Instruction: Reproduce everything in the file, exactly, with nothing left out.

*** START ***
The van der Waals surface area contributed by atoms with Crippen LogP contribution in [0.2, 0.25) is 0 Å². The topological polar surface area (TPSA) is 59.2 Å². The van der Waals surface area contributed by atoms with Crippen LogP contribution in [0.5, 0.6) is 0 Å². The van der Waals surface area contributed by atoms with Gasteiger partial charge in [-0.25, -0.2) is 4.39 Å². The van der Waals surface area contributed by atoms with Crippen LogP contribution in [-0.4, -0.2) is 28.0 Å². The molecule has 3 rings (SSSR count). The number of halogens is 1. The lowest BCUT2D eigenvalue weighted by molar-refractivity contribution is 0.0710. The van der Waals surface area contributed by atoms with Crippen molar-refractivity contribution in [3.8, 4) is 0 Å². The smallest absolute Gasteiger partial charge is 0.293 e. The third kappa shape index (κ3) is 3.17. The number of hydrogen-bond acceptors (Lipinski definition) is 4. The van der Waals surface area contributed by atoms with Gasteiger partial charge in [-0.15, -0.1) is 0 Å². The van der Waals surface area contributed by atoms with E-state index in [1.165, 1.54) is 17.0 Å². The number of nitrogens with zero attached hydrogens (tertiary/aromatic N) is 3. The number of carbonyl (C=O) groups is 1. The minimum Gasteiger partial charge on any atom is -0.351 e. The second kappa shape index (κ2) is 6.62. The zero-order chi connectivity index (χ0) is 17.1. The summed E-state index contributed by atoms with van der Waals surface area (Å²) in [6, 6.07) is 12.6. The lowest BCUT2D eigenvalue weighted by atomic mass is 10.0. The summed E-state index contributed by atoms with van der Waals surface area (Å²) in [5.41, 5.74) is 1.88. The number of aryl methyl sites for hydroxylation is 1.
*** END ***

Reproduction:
The van der Waals surface area contributed by atoms with Crippen LogP contribution in [0.2, 0.25) is 0 Å². The topological polar surface area (TPSA) is 59.2 Å². The van der Waals surface area contributed by atoms with Crippen LogP contribution in [0.5, 0.6) is 0 Å². The van der Waals surface area contributed by atoms with Gasteiger partial charge in [-0.25, -0.2) is 4.39 Å². The van der Waals surface area contributed by atoms with Crippen LogP contribution in [-0.4, -0.2) is 28.0 Å². The molecule has 3 rings (SSSR count). The number of halogens is 1. The lowest BCUT2D eigenvalue weighted by molar-refractivity contribution is 0.0710. The van der Waals surface area contributed by atoms with Crippen molar-refractivity contribution in [3.8, 4) is 0 Å². The smallest absolute Gasteiger partial charge is 0.293 e. The third kappa shape index (κ3) is 3.17. The number of hydrogen-bond acceptors (Lipinski definition) is 4. The van der Waals surface area contributed by atoms with Gasteiger partial charge in [-0.15, -0.1) is 0 Å². The van der Waals surface area contributed by atoms with E-state index in [1.165, 1.54) is 17.0 Å². The number of nitrogens with zero attached hydrogens (tertiary/aromatic N) is 3. The number of carbonyl (C=O) groups is 1. The minimum Gasteiger partial charge on any atom is -0.351 e. The second kappa shape index (κ2) is 6.62. The zero-order chi connectivity index (χ0) is 17.1. The summed E-state index contributed by atoms with van der Waals surface area (Å²) in [6, 6.07) is 12.6. The lowest BCUT2D eigenvalue weighted by atomic mass is 10.0. The summed E-state index contributed by atoms with van der Waals surface area (Å²) in [5.41, 5.74) is 1.88. The number of aryl methyl sites for hydroxylation is 1.